The cyanobacterial circadian oscillator, consisting of KaiA, KaiB, and KaiC proteins, drives global rhythms of gene expression and compaction of the chromosome and regulates the timing of cell division and natural transformation. While the KaiABC posttranslational oscillator can be reconstituted in vitro, the Kai-based oscillator is subject to several layers of regulation in vivo. Specifically, the oscillator proteins undergo changes in their subcellular localization patterns, where KaiA and KaiC are diffuse throughout the cell during the day and localized as a focus at or near the pole of the cell at night. Here, we report that the CI domain of KaiC, when in a hexameric state, is sufficient to target KaiC to the pole. Moreover, increased ATPase activity of KaiC correlates with enhanced polar localization. We identified proteins associated with KaiC in either a localized or diffuse state. We found that loss of Rbp2, found to be associated with localized KaiC, results in decreased incidence of KaiC localization and long-period circadian phenotypes. Rbp2 is an RNA-binding protein, and it appears that RNA-binding activity of Rbp2 is required to execute clock functions. These findings uncover previously unrecognized roles for Rbp2 in regulating the circadian clock and suggest that the proper localization of KaiC is required for a fully functional clock in vivo.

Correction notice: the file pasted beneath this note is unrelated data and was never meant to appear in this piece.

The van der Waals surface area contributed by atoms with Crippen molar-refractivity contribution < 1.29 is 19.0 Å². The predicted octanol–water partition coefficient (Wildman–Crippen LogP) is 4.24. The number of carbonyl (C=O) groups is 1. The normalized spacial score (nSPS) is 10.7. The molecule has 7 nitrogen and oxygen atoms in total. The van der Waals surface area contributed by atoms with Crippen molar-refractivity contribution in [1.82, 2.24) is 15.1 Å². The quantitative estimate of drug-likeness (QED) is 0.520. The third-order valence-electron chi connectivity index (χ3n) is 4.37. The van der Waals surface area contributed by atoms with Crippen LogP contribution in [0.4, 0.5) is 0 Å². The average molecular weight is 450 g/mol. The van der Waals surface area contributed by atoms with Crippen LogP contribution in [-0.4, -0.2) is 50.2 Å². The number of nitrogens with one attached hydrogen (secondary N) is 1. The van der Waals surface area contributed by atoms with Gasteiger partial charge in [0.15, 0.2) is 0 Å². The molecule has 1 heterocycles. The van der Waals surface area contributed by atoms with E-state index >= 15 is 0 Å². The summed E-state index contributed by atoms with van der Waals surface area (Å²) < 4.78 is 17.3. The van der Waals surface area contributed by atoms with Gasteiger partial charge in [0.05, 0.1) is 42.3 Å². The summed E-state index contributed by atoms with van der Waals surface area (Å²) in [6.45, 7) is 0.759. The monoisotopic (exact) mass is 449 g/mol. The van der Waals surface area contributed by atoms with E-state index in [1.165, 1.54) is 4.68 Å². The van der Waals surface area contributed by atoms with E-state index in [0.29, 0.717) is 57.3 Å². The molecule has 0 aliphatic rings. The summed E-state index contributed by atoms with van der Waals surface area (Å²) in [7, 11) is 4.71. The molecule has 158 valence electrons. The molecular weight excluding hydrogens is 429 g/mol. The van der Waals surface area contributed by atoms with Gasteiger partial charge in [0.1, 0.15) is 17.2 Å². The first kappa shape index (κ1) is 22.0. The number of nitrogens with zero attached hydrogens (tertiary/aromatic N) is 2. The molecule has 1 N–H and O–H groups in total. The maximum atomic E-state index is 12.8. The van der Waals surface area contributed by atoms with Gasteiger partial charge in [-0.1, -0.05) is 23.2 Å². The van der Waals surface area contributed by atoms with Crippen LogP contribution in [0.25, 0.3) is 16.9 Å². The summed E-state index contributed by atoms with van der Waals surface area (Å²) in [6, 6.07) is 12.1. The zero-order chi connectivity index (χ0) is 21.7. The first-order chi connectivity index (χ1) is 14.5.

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- RNA-binding protein